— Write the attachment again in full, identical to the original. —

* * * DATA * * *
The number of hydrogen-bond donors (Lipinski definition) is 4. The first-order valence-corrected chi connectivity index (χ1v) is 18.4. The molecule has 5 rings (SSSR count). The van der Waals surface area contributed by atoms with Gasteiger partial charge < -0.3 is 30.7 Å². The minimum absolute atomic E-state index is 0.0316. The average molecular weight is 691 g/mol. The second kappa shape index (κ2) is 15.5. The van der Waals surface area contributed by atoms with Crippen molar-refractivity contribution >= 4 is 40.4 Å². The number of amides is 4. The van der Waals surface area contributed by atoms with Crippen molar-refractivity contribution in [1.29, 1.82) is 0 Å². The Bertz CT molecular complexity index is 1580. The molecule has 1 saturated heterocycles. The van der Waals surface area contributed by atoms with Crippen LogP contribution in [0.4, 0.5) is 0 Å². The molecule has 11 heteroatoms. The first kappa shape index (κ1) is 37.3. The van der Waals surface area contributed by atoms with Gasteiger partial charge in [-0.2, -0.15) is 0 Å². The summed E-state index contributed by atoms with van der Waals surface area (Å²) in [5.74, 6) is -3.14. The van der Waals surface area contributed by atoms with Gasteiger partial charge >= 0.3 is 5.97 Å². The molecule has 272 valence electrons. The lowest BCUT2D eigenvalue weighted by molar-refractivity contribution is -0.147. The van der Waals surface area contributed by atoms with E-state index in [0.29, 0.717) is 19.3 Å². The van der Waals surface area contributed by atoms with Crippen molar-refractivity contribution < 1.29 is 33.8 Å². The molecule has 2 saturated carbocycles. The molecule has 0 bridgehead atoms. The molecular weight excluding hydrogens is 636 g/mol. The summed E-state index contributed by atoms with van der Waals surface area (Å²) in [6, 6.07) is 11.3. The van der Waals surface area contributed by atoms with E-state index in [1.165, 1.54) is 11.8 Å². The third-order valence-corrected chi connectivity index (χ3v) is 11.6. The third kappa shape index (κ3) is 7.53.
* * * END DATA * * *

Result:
The number of hydrogen-bond donors (Lipinski definition) is 4. The first-order valence-corrected chi connectivity index (χ1v) is 18.4. The molecule has 5 rings (SSSR count). The van der Waals surface area contributed by atoms with Gasteiger partial charge < -0.3 is 30.7 Å². The minimum absolute atomic E-state index is 0.0316. The average molecular weight is 691 g/mol. The second kappa shape index (κ2) is 15.5. The van der Waals surface area contributed by atoms with Crippen molar-refractivity contribution >= 4 is 40.4 Å². The number of amides is 4. The van der Waals surface area contributed by atoms with Crippen molar-refractivity contribution in [1.29, 1.82) is 0 Å². The Bertz CT molecular complexity index is 1580. The molecule has 1 saturated heterocycles. The van der Waals surface area contributed by atoms with Crippen LogP contribution in [0.4, 0.5) is 0 Å². The molecule has 11 heteroatoms. The first kappa shape index (κ1) is 37.3. The van der Waals surface area contributed by atoms with Gasteiger partial charge in [-0.2, -0.15) is 0 Å². The summed E-state index contributed by atoms with van der Waals surface area (Å²) in [5.74, 6) is -3.14. The van der Waals surface area contributed by atoms with Gasteiger partial charge >= 0.3 is 5.97 Å². The molecule has 272 valence electrons. The lowest BCUT2D eigenvalue weighted by molar-refractivity contribution is -0.147. The van der Waals surface area contributed by atoms with E-state index in [0.29, 0.717) is 19.3 Å². The van der Waals surface area contributed by atoms with Crippen molar-refractivity contribution < 1.29 is 33.8 Å². The molecule has 2 saturated carbocycles. The molecule has 0 bridgehead atoms. The molecular weight excluding hydrogens is 636 g/mol. The summed E-state index contributed by atoms with van der Waals surface area (Å²) in [6, 6.07) is 11.3. The van der Waals surface area contributed by atoms with E-state index in [1.165, 1.54) is 11.8 Å². The third-order valence-corrected chi connectivity index (χ3v) is 11.6. The third kappa shape index (κ3) is 7.53.